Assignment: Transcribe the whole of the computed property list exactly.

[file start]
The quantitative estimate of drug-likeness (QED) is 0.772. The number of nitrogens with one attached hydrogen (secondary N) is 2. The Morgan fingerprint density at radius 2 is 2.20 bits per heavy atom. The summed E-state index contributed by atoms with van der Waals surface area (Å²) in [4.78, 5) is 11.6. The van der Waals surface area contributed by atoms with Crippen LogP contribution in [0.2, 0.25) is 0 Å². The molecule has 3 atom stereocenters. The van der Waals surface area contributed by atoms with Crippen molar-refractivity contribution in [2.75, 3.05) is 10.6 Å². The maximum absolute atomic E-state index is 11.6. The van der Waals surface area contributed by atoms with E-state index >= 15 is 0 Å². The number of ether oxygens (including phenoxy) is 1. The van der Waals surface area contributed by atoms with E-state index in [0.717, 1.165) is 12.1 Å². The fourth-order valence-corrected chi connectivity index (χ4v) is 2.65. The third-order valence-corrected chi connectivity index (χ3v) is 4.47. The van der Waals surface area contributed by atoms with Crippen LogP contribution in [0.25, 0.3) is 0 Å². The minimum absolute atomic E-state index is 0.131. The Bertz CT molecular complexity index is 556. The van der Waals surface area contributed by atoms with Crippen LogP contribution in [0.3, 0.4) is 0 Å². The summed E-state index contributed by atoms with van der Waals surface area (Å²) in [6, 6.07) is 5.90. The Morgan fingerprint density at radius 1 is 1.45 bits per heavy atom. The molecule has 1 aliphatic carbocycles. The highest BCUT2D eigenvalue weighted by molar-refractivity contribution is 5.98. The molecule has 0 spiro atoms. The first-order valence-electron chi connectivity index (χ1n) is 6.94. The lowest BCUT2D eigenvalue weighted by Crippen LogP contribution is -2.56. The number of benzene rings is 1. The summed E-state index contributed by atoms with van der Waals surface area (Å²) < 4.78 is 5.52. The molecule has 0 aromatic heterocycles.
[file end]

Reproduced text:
The quantitative estimate of drug-likeness (QED) is 0.772. The number of nitrogens with one attached hydrogen (secondary N) is 2. The Morgan fingerprint density at radius 2 is 2.20 bits per heavy atom. The summed E-state index contributed by atoms with van der Waals surface area (Å²) in [4.78, 5) is 11.6. The van der Waals surface area contributed by atoms with Crippen LogP contribution in [0.2, 0.25) is 0 Å². The molecule has 3 atom stereocenters. The van der Waals surface area contributed by atoms with Crippen molar-refractivity contribution in [2.75, 3.05) is 10.6 Å². The maximum absolute atomic E-state index is 11.6. The van der Waals surface area contributed by atoms with E-state index >= 15 is 0 Å². The number of ether oxygens (including phenoxy) is 1. The van der Waals surface area contributed by atoms with E-state index in [0.717, 1.165) is 12.1 Å². The fourth-order valence-corrected chi connectivity index (χ4v) is 2.65. The third-order valence-corrected chi connectivity index (χ3v) is 4.47. The van der Waals surface area contributed by atoms with Crippen LogP contribution in [0.25, 0.3) is 0 Å². The minimum absolute atomic E-state index is 0.131. The Bertz CT molecular complexity index is 556. The van der Waals surface area contributed by atoms with Crippen LogP contribution in [0.3, 0.4) is 0 Å². The summed E-state index contributed by atoms with van der Waals surface area (Å²) in [6, 6.07) is 5.90. The Morgan fingerprint density at radius 1 is 1.45 bits per heavy atom. The molecule has 1 aliphatic carbocycles. The highest BCUT2D eigenvalue weighted by molar-refractivity contribution is 5.98. The molecule has 0 spiro atoms. The first-order valence-electron chi connectivity index (χ1n) is 6.94. The lowest BCUT2D eigenvalue weighted by Crippen LogP contribution is -2.56. The number of benzene rings is 1. The summed E-state index contributed by atoms with van der Waals surface area (Å²) < 4.78 is 5.52. The molecule has 0 aromatic heterocycles.